Environmental assessment of existing and alternative options for management of municipal solid waste in Brazil

Priscila De Morais Lima*, Diogo Appel Colvero, Ana Paula Gomes, Henrik Wenzel, Valdir Schalch, Ciprian Cimpan

*Corresponding author for this work

Research output: Contribution to journalJournal articleResearchpeer-review

Abstract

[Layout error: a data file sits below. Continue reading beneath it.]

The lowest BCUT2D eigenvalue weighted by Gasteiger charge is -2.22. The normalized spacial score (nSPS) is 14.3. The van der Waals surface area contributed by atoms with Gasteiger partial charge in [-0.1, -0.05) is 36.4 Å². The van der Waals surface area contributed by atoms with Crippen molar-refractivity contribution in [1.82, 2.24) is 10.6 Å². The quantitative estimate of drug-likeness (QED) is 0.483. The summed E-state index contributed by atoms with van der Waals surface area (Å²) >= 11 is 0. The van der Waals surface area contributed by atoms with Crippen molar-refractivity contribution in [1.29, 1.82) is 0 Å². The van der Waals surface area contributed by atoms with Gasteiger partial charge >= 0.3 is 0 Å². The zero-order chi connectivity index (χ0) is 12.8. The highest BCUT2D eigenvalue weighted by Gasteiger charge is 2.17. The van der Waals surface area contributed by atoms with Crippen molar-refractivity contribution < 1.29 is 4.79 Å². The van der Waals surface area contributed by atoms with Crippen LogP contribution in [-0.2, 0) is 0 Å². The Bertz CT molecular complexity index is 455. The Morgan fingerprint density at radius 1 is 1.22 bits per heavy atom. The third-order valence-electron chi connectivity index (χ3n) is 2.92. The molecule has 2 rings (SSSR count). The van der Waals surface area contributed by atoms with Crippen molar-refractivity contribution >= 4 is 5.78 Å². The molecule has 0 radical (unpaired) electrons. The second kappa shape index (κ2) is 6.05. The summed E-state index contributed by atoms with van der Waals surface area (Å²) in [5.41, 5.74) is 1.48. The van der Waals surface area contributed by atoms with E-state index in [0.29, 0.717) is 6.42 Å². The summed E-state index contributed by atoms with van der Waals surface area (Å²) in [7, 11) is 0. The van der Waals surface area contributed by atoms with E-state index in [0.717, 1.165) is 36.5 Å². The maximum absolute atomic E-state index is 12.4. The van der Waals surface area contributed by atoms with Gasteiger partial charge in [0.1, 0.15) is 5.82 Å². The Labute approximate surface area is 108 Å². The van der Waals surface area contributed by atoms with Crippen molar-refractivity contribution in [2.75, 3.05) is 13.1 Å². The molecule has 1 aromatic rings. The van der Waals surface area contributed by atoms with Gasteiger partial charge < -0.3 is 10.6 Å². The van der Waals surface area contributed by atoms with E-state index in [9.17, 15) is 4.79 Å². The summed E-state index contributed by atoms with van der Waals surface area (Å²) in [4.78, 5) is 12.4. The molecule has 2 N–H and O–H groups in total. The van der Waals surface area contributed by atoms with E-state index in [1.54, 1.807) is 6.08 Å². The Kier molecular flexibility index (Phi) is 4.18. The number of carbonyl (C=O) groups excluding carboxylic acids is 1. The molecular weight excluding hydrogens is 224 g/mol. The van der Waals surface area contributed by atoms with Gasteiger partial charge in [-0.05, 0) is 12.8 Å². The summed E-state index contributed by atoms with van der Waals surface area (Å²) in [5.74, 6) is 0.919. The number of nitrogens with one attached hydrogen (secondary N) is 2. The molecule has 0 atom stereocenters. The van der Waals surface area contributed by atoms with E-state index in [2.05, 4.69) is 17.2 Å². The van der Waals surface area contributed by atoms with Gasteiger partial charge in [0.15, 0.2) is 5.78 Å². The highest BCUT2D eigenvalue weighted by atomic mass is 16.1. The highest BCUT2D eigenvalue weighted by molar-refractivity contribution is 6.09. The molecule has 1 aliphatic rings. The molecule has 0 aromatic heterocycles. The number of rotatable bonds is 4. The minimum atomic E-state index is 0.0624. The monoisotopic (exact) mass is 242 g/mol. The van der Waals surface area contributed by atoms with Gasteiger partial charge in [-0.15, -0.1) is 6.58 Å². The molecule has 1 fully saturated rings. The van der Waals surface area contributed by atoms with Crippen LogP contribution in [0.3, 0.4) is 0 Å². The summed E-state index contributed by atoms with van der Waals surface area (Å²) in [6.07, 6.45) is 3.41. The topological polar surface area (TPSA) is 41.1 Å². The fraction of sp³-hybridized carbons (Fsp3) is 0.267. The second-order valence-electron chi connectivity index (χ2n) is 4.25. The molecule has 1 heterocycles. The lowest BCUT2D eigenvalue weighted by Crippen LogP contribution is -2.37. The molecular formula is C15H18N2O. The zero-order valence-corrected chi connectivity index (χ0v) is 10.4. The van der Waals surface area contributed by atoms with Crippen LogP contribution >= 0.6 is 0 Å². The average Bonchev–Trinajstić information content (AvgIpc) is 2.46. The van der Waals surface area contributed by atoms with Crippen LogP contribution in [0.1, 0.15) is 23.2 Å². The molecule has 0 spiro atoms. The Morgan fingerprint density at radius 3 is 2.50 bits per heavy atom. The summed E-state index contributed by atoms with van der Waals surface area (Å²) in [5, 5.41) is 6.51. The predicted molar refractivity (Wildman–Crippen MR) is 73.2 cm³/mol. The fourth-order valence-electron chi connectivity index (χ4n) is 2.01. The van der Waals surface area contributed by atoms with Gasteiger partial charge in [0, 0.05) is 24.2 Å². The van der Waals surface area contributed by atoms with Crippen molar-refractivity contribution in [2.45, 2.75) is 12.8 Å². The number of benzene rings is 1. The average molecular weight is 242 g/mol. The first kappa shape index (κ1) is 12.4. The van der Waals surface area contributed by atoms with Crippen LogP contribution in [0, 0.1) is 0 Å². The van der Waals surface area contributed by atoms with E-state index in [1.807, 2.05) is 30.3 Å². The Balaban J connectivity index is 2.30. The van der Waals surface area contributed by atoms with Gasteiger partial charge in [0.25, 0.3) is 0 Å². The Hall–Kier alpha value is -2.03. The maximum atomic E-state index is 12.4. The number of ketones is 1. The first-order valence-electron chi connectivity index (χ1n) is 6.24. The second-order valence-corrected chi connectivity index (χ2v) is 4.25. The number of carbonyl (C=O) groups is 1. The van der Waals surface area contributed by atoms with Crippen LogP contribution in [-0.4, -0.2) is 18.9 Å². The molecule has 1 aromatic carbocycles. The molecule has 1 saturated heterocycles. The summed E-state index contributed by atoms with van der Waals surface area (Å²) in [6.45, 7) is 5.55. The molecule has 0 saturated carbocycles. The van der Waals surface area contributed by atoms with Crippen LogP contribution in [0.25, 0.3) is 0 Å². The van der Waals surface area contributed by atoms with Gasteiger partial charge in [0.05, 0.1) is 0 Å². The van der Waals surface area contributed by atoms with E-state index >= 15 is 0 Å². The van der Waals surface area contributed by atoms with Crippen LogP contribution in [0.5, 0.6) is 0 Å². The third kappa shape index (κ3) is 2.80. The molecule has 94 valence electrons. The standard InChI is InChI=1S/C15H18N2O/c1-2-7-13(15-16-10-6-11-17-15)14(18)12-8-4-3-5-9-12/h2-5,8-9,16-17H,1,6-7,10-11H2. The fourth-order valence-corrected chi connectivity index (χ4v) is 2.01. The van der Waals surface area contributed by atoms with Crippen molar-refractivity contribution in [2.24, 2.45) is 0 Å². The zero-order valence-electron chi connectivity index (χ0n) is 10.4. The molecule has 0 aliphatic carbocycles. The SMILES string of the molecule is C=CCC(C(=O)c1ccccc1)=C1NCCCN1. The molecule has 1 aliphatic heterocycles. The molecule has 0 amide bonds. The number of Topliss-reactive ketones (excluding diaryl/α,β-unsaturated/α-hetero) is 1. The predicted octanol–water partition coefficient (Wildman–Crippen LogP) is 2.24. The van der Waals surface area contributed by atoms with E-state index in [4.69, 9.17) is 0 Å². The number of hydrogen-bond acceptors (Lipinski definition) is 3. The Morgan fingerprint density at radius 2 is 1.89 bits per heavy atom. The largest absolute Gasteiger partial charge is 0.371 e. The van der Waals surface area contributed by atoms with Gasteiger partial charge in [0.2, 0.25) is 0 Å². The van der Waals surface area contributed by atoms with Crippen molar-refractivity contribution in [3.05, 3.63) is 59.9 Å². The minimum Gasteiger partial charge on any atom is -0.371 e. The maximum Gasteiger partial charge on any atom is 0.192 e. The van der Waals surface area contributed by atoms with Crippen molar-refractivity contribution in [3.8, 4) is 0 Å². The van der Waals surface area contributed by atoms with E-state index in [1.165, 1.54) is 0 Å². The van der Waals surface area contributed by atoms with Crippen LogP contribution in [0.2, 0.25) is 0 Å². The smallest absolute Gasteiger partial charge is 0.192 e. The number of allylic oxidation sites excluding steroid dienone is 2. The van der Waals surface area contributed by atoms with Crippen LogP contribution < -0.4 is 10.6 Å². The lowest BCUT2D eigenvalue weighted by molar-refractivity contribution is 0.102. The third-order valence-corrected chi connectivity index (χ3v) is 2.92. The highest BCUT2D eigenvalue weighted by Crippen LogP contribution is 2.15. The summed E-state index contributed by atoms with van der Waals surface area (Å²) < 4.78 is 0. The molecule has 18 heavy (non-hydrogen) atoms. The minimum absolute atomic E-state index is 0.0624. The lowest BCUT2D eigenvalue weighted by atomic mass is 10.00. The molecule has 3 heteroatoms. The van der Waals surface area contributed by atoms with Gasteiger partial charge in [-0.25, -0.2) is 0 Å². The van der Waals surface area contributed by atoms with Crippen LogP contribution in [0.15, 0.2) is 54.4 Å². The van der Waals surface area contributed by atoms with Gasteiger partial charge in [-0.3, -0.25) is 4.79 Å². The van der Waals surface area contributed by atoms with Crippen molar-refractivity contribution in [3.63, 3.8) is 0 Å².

Life cycle assessment (LCA) was used to evaluate and compare three different categories of management systems for municipal solid waste (MSW) in Brazil: (1) mixed waste direct disposal systems, (2) separate collection systems, based on wet-dry streams, and (3) mixed waste mechanical-biological systems, including materials recovery. System scenarios were built around main treatment techniques available and applicable in developing countries, and considered barriers as well as potential synergies between waste management and other industrial production. In the first category systems, we measured the impact magnitude of improper disposal sites (semi-controlled and controlled dumps) still used for approximately 40% of collected MSW, and found that sanitary landfills could decrease it 3–5 fold (e.g. GWP, from 1100–1200 to 250–450 kg CO2 eq. t−1 waste). As an alternative, waste incineration did not show significant benefits over sanitary landfilling, due to limitations in energy utilization and the low-carbon background electricity system. Category two of systems, revealed recycling benefits and the necessity as well as potential risks of biological treatment for wet streams. Simple wet-dry collection could result in relatively high levels of contamination in compost outputs, which should be mitigated by intensive pre- and post-treatment. Potential impact of air emissions from biological degradation processes was important even after anaerobic digestion processes. Biogas upgrading and use as vehicle fuel resulted in bigger savings compared to direct electricity production. Lastly, category three, mechanical-biological systems, displayed savings in most environmental impact categories, associated with materials recovery for recycling and refuse-derived fuel (RDF) production and utilization in cement manufacturing.